Many marketers would agree that superior content marketing that creates high quality Content is no easy feat. There are many hours, blood, sweat and tears that go into the planning and execution of months of content and not to mention, a lot of questions that need to be answered. Who exactly is viewing your content? What is their perception of it? Is your content influencing the decisions they made?
…And the list goes on.
As you may recall from your high school Statistics class, the best way to answer these questions is to conduct surveys. As a content marketer, you always want to make sure your content is attracting the ideal customer, positioning the brand the way you intend and creating quality results. A great way to collect surveys is through YouTube polls.. You may even think of finding ways to buy YouTube likes in an attempt to reach more poll-takers.
Developing survey questions that support these three objectives can give you a lot of valuable insight, which you can use to adjust your content accordingly. The key, however, is to learn how to accurately analyze the results of a survey before making decisions based on its data. Even the most perfectly designed survey is useless if you relay incorrect perceptions of results to the stakeholders. Truly understanding your results is what makes the difference between good content marketing and superior content marketing.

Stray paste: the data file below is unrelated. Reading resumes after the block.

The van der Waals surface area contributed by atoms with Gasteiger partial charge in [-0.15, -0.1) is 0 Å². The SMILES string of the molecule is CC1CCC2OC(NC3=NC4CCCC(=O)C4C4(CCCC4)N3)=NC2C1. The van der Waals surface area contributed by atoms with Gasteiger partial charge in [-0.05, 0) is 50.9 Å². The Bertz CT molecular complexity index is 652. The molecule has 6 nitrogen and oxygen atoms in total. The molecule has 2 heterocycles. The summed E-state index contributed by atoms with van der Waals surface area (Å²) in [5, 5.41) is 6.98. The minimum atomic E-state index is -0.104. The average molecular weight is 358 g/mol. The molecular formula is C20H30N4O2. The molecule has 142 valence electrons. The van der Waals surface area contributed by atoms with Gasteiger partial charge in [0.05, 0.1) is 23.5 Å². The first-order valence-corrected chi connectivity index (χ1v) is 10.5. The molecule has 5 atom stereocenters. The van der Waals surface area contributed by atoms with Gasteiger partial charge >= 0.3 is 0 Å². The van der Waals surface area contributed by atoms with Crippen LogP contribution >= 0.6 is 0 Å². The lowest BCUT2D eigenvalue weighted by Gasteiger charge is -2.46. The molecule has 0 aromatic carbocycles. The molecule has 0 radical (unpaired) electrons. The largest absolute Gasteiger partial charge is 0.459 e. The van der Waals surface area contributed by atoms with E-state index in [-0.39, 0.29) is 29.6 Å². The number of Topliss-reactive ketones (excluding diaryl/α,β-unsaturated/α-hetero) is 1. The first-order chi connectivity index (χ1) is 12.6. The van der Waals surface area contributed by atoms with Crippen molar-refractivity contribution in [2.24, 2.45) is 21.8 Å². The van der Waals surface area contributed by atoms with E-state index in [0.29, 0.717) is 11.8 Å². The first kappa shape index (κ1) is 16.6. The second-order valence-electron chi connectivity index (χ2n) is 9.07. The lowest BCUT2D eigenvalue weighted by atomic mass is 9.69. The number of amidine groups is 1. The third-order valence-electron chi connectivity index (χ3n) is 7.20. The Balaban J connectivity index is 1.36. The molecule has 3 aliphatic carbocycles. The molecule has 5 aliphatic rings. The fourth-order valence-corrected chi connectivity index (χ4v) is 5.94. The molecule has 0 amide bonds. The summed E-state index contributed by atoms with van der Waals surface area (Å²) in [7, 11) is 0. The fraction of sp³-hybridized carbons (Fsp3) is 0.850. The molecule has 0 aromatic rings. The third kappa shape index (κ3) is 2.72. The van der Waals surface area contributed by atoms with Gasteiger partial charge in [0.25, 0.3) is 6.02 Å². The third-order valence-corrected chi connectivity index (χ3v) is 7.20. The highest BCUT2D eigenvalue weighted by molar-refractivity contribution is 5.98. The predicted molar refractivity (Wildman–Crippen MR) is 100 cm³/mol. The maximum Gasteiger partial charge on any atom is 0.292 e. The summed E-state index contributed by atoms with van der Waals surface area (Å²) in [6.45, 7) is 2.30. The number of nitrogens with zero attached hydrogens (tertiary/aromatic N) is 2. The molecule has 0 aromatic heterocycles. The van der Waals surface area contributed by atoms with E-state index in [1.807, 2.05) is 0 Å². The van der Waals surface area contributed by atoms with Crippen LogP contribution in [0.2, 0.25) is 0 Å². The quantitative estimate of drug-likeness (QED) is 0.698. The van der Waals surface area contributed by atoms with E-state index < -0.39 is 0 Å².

Now before you jump in to analyze results, remember that asking the right questions is just as important. The type of questions you include will determine how you analyze them. You can find tips on how to write good survey questions here.
See the Big Picture
The first step in interpreting survey results is to take an overall look at your data. Consider questions such as; How many people participated in the survey? What was the response rate? What was the average time respondents spent completing the survey and how well do these people represent your target audience? This will help in determining how valuable your data is to begin with and identify if there are any potential biases skewing the results.
Focus on Large Differences
When you take a first look at your results, don’t get swept up by the small details, no matter how unusual they are. Prioritize the large differences in data first and try to identify trends. Also, you want to remain skeptical of your results until you have conducted your survey multiple times. This will help you get a feel for what is considered “normal” and identify defective questions. If you get very different responses for the same question each time, it’s safe to say that question is an unreliable indicator.
Choose the Correct Visual Representation of Data
As a rule of thumb, you want to represent your data in the form of graphs rather than tables. Visual representation of data is much easier to interpret and can help make sense of large data with many factors. Tables are more useful when you need to focus on precise numbers, but graphs take huge chunks of data and simplify them.
Don’t Get Stuck on Your Hypothesis
If you design an impeccable survey, get the results back and notice the responses do not reflect what you had expected, don’t panic! Most people refuse to believe things that are contrary to their expectations but it is important to refine and re-conduct your survey multiple times until you’ve confirmed the findings are legitimate. Do they reflect poor brand perception? No worries, this may just be a blessing in disguise. The truth is sometimes ugly but it’s better to find it and take care of it sooner rather than later